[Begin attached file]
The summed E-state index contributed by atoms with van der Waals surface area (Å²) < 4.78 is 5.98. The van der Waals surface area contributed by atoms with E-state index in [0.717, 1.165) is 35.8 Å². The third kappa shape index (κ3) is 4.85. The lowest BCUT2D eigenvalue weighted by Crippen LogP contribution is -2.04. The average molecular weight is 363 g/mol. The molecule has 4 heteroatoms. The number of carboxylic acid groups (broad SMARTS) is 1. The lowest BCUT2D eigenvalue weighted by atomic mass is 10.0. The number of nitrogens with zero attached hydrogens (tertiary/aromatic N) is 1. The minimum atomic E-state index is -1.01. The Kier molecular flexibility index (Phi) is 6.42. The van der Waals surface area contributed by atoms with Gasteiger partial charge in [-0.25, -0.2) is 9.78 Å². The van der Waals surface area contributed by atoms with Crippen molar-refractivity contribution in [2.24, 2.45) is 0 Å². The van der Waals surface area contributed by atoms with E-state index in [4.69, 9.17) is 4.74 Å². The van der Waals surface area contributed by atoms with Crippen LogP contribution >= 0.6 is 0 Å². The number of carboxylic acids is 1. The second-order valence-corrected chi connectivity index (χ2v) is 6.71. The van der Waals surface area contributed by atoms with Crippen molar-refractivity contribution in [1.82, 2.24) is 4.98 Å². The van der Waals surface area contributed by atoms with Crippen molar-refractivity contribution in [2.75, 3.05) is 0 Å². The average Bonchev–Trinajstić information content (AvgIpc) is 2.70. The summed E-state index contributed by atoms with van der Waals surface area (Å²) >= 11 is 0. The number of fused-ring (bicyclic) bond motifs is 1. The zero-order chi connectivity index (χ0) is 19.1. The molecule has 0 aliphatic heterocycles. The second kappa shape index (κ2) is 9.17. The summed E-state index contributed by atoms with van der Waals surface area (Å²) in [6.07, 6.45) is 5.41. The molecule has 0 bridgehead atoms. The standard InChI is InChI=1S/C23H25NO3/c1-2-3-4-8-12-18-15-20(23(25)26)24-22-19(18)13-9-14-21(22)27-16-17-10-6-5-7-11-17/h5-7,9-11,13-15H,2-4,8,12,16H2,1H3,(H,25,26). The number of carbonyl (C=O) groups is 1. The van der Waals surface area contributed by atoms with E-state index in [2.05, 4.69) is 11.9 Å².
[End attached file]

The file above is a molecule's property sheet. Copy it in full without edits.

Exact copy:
The summed E-state index contributed by atoms with van der Waals surface area (Å²) < 4.78 is 5.98. The van der Waals surface area contributed by atoms with E-state index in [0.717, 1.165) is 35.8 Å². The third kappa shape index (κ3) is 4.85. The lowest BCUT2D eigenvalue weighted by Crippen LogP contribution is -2.04. The average molecular weight is 363 g/mol. The molecule has 4 heteroatoms. The number of carboxylic acid groups (broad SMARTS) is 1. The lowest BCUT2D eigenvalue weighted by atomic mass is 10.0. The number of nitrogens with zero attached hydrogens (tertiary/aromatic N) is 1. The minimum atomic E-state index is -1.01. The Kier molecular flexibility index (Phi) is 6.42. The van der Waals surface area contributed by atoms with Gasteiger partial charge in [-0.25, -0.2) is 9.78 Å². The van der Waals surface area contributed by atoms with Crippen molar-refractivity contribution in [2.24, 2.45) is 0 Å². The van der Waals surface area contributed by atoms with E-state index in [4.69, 9.17) is 4.74 Å². The van der Waals surface area contributed by atoms with Crippen LogP contribution >= 0.6 is 0 Å². The number of carboxylic acids is 1. The second-order valence-corrected chi connectivity index (χ2v) is 6.71. The van der Waals surface area contributed by atoms with Crippen molar-refractivity contribution in [1.82, 2.24) is 4.98 Å². The van der Waals surface area contributed by atoms with Crippen molar-refractivity contribution in [2.75, 3.05) is 0 Å². The average Bonchev–Trinajstić information content (AvgIpc) is 2.70. The summed E-state index contributed by atoms with van der Waals surface area (Å²) >= 11 is 0. The number of fused-ring (bicyclic) bond motifs is 1. The zero-order chi connectivity index (χ0) is 19.1. The molecule has 0 aliphatic heterocycles. The second kappa shape index (κ2) is 9.17. The summed E-state index contributed by atoms with van der Waals surface area (Å²) in [6.07, 6.45) is 5.41. The molecule has 0 bridgehead atoms. The standard InChI is InChI=1S/C23H25NO3/c1-2-3-4-8-12-18-15-20(23(25)26)24-22-19(18)13-9-14-21(22)27-16-17-10-6-5-7-11-17/h5-7,9-11,13-15H,2-4,8,12,16H2,1H3,(H,25,26). The number of carbonyl (C=O) groups is 1. The van der Waals surface area contributed by atoms with E-state index in [2.05, 4.69) is 11.9 Å².